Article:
This has been, so far, my single most prolific day of blogging. This is my third post for Blog Action Day 2008 (here are the first and second). I have enjoyed and benefited personally from thinking deeply today about the problem of poverty.
But I’ve done very little, really, compared to someone like Doug Hayes. Doug is director of Covenant Mercies, a gospel-centered nonprofit organization established to serve the poor in its community, and beyond.
Doug has obviously given a lot of thought to the mission of the church, and understands it better, I think, than many of the rest of us. I can’t possibly improve on what he’s written in the following article.
What is the mission of the church? Are God’s people called to evangelize the lost by preaching the gospel and calling people to repentance? Or are we to spend our time and resources ministering to the needs of the poor? Are these two activities even meant to be distinguished from one another? Is the gospel preached when we act in harmony with the mercy and justice of God? Are the needs of the poor best met when we address spiritual need, rather than putting food in the bellies of lost souls?
Church history has taught us that ministries of mercy are often erroneously equated with evangelism. Even today, some would say that we proclaim the gospel by meeting physical needs, breaking the chains of oppression and setting people free from multigenerational conditions of poverty and suffering. At best, evangelism is an afterthought; at worst, it’s not a thought at all, but is presumed to be present in deeds reflecting justice and mercy.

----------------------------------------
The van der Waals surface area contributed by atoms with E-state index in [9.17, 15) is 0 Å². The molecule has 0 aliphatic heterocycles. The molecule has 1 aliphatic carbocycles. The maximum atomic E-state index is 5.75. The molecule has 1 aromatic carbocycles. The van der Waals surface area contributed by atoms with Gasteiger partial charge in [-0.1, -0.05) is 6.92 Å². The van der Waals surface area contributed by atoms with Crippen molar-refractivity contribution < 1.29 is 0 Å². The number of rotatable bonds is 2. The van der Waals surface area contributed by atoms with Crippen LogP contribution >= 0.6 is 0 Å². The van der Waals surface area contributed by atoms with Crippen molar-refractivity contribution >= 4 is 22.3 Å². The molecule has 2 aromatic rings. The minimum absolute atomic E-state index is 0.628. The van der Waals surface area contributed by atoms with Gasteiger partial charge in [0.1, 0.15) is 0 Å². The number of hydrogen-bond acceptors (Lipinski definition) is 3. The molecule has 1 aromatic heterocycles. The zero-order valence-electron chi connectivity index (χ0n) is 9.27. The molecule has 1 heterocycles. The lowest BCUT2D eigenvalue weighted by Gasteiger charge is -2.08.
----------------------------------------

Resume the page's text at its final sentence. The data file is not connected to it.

On the other hand, some would claim that it’s not the mission of the church to care for the poor at all. They would view a strong emphasis on social justice as inherently worldly, an exchange of the eternally glorious, life-giving gospel for the ONE campaign’s audacious goal to “make poverty history.” The job of the church is to evangelize, not to combat poverty. After all, they might argue, what good is a full stomach if you’re on your way to hell?
So which one is it? Is the church to be concerned with evangelism or care for the poor?
Read the rest.